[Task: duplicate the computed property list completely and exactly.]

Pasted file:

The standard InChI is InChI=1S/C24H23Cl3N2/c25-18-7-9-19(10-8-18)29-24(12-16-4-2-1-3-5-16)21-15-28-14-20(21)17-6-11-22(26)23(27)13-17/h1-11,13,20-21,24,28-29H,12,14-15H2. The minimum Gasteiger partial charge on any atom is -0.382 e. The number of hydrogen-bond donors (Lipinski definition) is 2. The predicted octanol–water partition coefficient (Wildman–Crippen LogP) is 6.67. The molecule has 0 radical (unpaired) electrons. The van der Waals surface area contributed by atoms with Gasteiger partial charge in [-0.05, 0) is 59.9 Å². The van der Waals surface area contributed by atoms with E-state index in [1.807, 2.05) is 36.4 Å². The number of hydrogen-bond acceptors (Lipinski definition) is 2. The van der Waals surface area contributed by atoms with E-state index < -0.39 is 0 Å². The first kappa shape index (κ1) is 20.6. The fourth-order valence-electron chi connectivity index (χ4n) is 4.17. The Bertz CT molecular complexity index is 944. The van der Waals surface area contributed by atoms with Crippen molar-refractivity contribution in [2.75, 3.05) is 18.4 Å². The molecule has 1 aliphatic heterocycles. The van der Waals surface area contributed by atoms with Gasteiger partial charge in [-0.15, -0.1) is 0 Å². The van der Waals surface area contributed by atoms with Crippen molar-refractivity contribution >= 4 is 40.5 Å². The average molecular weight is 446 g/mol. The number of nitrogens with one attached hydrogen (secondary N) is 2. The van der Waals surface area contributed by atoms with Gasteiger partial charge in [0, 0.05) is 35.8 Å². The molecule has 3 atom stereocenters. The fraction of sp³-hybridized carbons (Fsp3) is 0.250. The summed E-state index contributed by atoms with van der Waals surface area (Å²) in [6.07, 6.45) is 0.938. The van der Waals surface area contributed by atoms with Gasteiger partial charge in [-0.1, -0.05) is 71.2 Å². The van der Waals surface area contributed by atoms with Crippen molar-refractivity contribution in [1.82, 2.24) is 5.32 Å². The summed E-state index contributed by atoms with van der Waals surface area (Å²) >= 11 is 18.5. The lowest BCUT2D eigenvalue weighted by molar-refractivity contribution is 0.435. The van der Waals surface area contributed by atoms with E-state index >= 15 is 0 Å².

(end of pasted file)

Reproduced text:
The standard InChI is InChI=1S/C24H23Cl3N2/c25-18-7-9-19(10-8-18)29-24(12-16-4-2-1-3-5-16)21-15-28-14-20(21)17-6-11-22(26)23(27)13-17/h1-11,13,20-21,24,28-29H,12,14-15H2. The minimum Gasteiger partial charge on any atom is -0.382 e. The number of hydrogen-bond donors (Lipinski definition) is 2. The predicted octanol–water partition coefficient (Wildman–Crippen LogP) is 6.67. The molecule has 0 radical (unpaired) electrons. The van der Waals surface area contributed by atoms with Gasteiger partial charge in [-0.05, 0) is 59.9 Å². The van der Waals surface area contributed by atoms with E-state index in [1.807, 2.05) is 36.4 Å². The number of hydrogen-bond acceptors (Lipinski definition) is 2. The van der Waals surface area contributed by atoms with E-state index < -0.39 is 0 Å². The first kappa shape index (κ1) is 20.6. The fourth-order valence-electron chi connectivity index (χ4n) is 4.17. The Bertz CT molecular complexity index is 944. The van der Waals surface area contributed by atoms with Crippen molar-refractivity contribution in [2.75, 3.05) is 18.4 Å². The molecule has 1 aliphatic heterocycles. The van der Waals surface area contributed by atoms with Gasteiger partial charge in [-0.15, -0.1) is 0 Å². The van der Waals surface area contributed by atoms with Crippen molar-refractivity contribution >= 4 is 40.5 Å². The average molecular weight is 446 g/mol. The number of nitrogens with one attached hydrogen (secondary N) is 2. The van der Waals surface area contributed by atoms with Gasteiger partial charge in [0, 0.05) is 35.8 Å². The molecule has 3 atom stereocenters. The fraction of sp³-hybridized carbons (Fsp3) is 0.250. The summed E-state index contributed by atoms with van der Waals surface area (Å²) in [6.07, 6.45) is 0.938. The van der Waals surface area contributed by atoms with Gasteiger partial charge in [-0.1, -0.05) is 71.2 Å². The van der Waals surface area contributed by atoms with Crippen molar-refractivity contribution in [1.82, 2.24) is 5.32 Å². The summed E-state index contributed by atoms with van der Waals surface area (Å²) >= 11 is 18.5. The lowest BCUT2D eigenvalue weighted by molar-refractivity contribution is 0.435. The van der Waals surface area contributed by atoms with E-state index >= 15 is 0 Å².